When the Comptroller and Auditor General eventually got round to the proper supervision, he discovered some troubles within the actual Ministry itself. I believe that one civil servant had to be dismissed and prosecuted. I have not yet found out what happened to the farmers concerned. We were told at that time that the job of supervision and the review of the whole of these approved applications had not been completed.

I should like to know what the experience in the past year has been in relation to the question of supervision and the question of over-payment or wrong payment. I am not going to make up my mind just now whether or not we should divide the House on this Order. I cannot entirely agree with the hon. Gentleman. The point he raised relates not so much to the actual ploughing up grant as to grassland altogether. This is one point on which I share the doubts expressed by the hon. Gentleman, but I do not think that it relates to this Scheme. Nevertheless, I congratulate him on being able to mount his attack on this point.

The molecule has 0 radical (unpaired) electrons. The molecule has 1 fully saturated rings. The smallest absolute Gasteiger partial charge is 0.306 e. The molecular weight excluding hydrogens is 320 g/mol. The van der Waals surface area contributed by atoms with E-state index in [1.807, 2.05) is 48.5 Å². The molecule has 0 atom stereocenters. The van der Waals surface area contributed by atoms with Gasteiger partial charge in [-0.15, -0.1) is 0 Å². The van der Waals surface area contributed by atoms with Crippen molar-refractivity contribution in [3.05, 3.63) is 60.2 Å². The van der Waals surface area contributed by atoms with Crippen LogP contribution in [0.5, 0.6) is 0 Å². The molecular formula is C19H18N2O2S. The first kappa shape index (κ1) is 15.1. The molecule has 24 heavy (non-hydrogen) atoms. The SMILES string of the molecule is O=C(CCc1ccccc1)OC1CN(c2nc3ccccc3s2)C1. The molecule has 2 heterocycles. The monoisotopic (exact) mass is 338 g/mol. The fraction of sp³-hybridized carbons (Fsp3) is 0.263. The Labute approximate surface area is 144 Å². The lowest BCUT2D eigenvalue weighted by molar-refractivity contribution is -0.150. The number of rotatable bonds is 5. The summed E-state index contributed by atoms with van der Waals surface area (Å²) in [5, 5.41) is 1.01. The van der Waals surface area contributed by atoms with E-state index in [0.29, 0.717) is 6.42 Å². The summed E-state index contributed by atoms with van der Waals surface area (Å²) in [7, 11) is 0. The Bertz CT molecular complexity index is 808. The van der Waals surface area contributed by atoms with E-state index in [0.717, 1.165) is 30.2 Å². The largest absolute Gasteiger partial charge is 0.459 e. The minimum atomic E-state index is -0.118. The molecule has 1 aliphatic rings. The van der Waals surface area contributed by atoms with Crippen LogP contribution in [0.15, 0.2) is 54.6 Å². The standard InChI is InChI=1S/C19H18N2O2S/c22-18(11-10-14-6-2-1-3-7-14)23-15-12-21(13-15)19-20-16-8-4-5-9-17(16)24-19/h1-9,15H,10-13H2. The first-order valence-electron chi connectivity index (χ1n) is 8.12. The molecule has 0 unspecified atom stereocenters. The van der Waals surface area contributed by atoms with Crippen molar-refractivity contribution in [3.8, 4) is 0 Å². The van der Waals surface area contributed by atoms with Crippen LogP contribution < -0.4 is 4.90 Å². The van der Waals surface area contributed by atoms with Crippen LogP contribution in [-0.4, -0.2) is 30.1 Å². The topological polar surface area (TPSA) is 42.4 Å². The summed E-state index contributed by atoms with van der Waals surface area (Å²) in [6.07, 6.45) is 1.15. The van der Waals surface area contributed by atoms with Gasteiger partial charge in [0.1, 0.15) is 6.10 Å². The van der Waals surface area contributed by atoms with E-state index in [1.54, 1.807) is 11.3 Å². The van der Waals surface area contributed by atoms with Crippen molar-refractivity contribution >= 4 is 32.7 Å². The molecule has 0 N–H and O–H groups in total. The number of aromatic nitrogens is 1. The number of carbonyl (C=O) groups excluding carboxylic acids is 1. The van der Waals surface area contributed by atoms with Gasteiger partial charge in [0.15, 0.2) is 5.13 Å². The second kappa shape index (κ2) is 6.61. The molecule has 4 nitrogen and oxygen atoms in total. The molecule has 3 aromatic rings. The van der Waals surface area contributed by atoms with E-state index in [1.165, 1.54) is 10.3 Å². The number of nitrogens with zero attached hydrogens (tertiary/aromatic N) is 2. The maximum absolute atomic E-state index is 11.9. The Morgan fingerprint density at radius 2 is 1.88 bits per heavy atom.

I might be more satisfied if there were a proper division between Part I and Part II and if I were given some reassuring figures in relation to the purpose of this Scheme. What effect will it have, not only on cultivation, but on the production of home-produced feeding stuffs, livestock and livestock products? In Scotland the last year the amount of livestock and livestock products fell.

No, not as a whole. The same is true of livestock products.

This expenditure of £2½ million does not seem to be effective, but I am prepared to be convinced, and I hope that the hon. Gentleman will give us a better picture and one more related to the Scheme and its purpose than we had at the start of the debate.